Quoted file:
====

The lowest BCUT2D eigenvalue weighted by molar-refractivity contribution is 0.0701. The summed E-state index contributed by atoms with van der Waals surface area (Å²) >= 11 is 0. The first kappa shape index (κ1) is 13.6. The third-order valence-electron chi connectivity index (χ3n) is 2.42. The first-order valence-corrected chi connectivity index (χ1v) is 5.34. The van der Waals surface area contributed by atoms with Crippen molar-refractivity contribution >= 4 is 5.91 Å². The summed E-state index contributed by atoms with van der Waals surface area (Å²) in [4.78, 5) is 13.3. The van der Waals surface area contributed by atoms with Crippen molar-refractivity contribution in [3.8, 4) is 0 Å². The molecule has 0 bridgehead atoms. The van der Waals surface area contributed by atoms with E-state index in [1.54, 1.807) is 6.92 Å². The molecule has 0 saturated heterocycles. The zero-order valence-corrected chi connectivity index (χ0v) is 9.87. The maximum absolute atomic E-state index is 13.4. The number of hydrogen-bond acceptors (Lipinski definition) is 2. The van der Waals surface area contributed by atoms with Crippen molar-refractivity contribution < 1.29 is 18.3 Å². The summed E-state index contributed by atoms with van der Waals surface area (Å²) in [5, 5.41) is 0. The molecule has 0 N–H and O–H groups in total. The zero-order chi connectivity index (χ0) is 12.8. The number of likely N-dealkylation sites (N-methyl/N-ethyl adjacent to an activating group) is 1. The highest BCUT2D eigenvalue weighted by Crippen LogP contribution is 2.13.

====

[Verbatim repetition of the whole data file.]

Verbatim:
The lowest BCUT2D eigenvalue weighted by molar-refractivity contribution is 0.0701. The summed E-state index contributed by atoms with van der Waals surface area (Å²) >= 11 is 0. The first kappa shape index (κ1) is 13.6. The third-order valence-electron chi connectivity index (χ3n) is 2.42. The first-order valence-corrected chi connectivity index (χ1v) is 5.34. The van der Waals surface area contributed by atoms with Crippen molar-refractivity contribution >= 4 is 5.91 Å². The summed E-state index contributed by atoms with van der Waals surface area (Å²) in [4.78, 5) is 13.3. The van der Waals surface area contributed by atoms with Crippen molar-refractivity contribution in [3.8, 4) is 0 Å². The molecule has 0 bridgehead atoms. The van der Waals surface area contributed by atoms with E-state index in [1.54, 1.807) is 6.92 Å². The molecule has 0 saturated heterocycles. The zero-order valence-corrected chi connectivity index (χ0v) is 9.87. The maximum absolute atomic E-state index is 13.4. The number of hydrogen-bond acceptors (Lipinski definition) is 2. The van der Waals surface area contributed by atoms with Crippen molar-refractivity contribution < 1.29 is 18.3 Å². The summed E-state index contributed by atoms with van der Waals surface area (Å²) in [5, 5.41) is 0. The molecule has 0 N–H and O–H groups in total. The zero-order chi connectivity index (χ0) is 12.8. The number of likely N-dealkylation sites (N-methyl/N-ethyl adjacent to an activating group) is 1. The highest BCUT2D eigenvalue weighted by Crippen LogP contribution is 2.13.